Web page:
The Court holds that this portion of claim (a) satisfies neither that performance' nor the prejudice' prong of Strickland. The record, including the trial transcript, demonstrates Tommy Miller admitted the only thing he could see was that the robber was wearing dark clothes. Deborah Miller testified she saw petitioner's face at the time he committed the robbery, recognized him from an earlierinteraction, and noticed he had a distinctive limp. Other evidence demonstrated petitioner had a limp at the time of the offense. Petitioner's counsel did challenge Deborah Miller's identification ofpetitioner, including admitting her statement to the police showing she did not identify the robber by name or provide police with a detailed physical description. Eason also testified that he clearly saw petitioner's face, that he recognized him, and that petitioner ran with a limp. Eason further testified that after the robbery he followed petitioner, who fled in a white Lincoln Town Car, and that he was able to get petitioner's license plate number, which Eason gave to the police. Under the circumstances, counsel could reasonably have determined that any further efforts to impeach the witnesses' identification of petitioner as the robber would have been futile. Thus, petitioner has failed to demonstrate that counsel's performance was deficient or that there is a reasonable probability that, but for coimsel's alleged errors, the resuh of the proceeding would have been different.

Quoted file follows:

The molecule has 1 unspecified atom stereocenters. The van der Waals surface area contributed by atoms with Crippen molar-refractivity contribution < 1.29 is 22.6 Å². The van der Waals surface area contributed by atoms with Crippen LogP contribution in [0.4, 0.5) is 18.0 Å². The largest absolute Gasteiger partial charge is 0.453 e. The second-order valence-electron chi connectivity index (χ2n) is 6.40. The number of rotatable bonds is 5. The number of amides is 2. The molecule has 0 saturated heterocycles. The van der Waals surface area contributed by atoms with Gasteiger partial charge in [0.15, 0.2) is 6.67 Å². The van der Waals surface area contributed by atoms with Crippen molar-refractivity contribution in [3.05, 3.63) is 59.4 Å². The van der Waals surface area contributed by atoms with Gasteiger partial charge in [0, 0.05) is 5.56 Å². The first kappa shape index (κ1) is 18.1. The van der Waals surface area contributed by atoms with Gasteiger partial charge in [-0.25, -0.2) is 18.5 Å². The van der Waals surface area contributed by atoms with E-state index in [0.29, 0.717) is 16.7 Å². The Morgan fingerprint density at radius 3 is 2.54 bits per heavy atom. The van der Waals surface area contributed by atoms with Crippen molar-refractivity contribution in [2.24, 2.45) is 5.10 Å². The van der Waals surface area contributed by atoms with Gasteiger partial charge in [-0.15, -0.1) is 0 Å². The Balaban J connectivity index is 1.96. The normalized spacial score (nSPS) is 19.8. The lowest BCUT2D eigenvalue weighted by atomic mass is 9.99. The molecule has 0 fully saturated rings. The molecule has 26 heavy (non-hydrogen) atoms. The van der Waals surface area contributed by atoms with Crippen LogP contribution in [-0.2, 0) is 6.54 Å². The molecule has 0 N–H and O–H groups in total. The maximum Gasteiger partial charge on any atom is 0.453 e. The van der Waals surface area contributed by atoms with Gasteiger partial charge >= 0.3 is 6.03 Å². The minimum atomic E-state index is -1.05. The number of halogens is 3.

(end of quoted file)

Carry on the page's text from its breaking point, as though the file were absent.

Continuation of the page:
Howard v. Warden, supra, slip op. at 1-3.

To establish ineffective assistance ofcounsel, a petitioner must show that (1) "counsel's performance was deficient" and (2) "the deficient performance prejudiced the defendant." Strickland v. Washington, 466 U.S. 668, 687 (1984). To prove that counsel's performance was deficient, a petitioner must show that "counsel's representation fell below an objective standard ofreasonableness" id at 688, and that the "acts and omissions" ofcounsel were, in light ofall the circumstances, "outside the range of professionally competent assistance." Id at 690. Such a determination "must be highly deferential, " with a "strong presumption that counsel's conduct falls within the wide range of reasonable professional assistance." Id. at 689; see also. Burket v. Aneelone, 208 F.3d 172, 189 (4th Cir. 2000) (reviewing court "must be highly deferential in scrutinizing [counsel's] performanceand must filter the distorting effects ofhindsight from [its] analysis"); Spencer v. Murray, 18 F.3d 229, 233 (4th Cir. 1994) (court must "presume that challenged acts are likely the result ofsound trial strategy.").